“Confessional” by Lizabeth Yandel is the 2nd place winner of the 2023 Sappho Prize for Women Poets, selected by Guest Judge Evie Shockley. We’re honored to share this poem with you.

“When a poem walks unflinchingly into some of poetry’s most clichéd territory — the world of dreams, say, or the trope of confessionalism — and wields image and syntax in ways that nonetheless grip and surprise me, I am instantly a fan.  This one uses vivid metaphors and repetition to weave its nightmares and their potential (if unreliable) antidotes into a web of emotions I couldn’t escape.” —Evie Shockley, Guest Judge


In childhood nightmares I searched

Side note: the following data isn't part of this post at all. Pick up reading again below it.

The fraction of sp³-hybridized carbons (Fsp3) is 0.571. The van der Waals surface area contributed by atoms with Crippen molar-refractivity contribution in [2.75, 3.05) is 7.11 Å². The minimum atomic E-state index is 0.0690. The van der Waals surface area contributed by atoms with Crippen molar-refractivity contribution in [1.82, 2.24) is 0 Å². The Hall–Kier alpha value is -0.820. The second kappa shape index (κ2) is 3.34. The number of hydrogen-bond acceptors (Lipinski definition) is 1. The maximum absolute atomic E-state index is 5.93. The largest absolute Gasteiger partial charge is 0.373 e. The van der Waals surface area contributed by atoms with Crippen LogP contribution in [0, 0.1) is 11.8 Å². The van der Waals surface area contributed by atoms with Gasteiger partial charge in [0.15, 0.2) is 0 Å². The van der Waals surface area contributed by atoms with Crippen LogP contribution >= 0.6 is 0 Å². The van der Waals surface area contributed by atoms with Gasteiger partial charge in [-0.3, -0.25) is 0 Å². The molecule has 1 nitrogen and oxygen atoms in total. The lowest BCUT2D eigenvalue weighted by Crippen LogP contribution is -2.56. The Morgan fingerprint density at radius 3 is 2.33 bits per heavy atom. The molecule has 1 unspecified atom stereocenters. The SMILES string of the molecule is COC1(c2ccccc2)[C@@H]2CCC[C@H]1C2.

for a corner to curl into & pray
to god that I would wake. Always

some manner of death was after
me– men with faces I knew, men
with no faces. Once a grinning cowboy

leaned with me against a fence, then
turned red-eyed, pinned me down,
stapled my thighs to the ground

& watched me bleed out in the dirt.
Once, my pastor laid me in his pulpit,
pushed a spoon into my belly, the skin

splaying open like a holy book. Sometimes
I’d play dead; always I ran, eventually. In life,
running was a drug I hid under my tongue

for emergency: the leering eye, the doting eye,
the eye wet with love. A drug can be a medicine
or a death. So can a man. Afternoons, you

rocking on top of me, your thick hair
cradles my fingers like a nest. The chant
of our breath, the church our bodies

make. I hate to say the tight grinding
mouth of panic is there in my chest
even then. Like a good addict, I’ve kept it

secret. But a secret too can be a medicine,
or a death. So, I am building us a corner. Here,
you pray to god in me & I’ll pray to god in you.



Lizabeth Yandel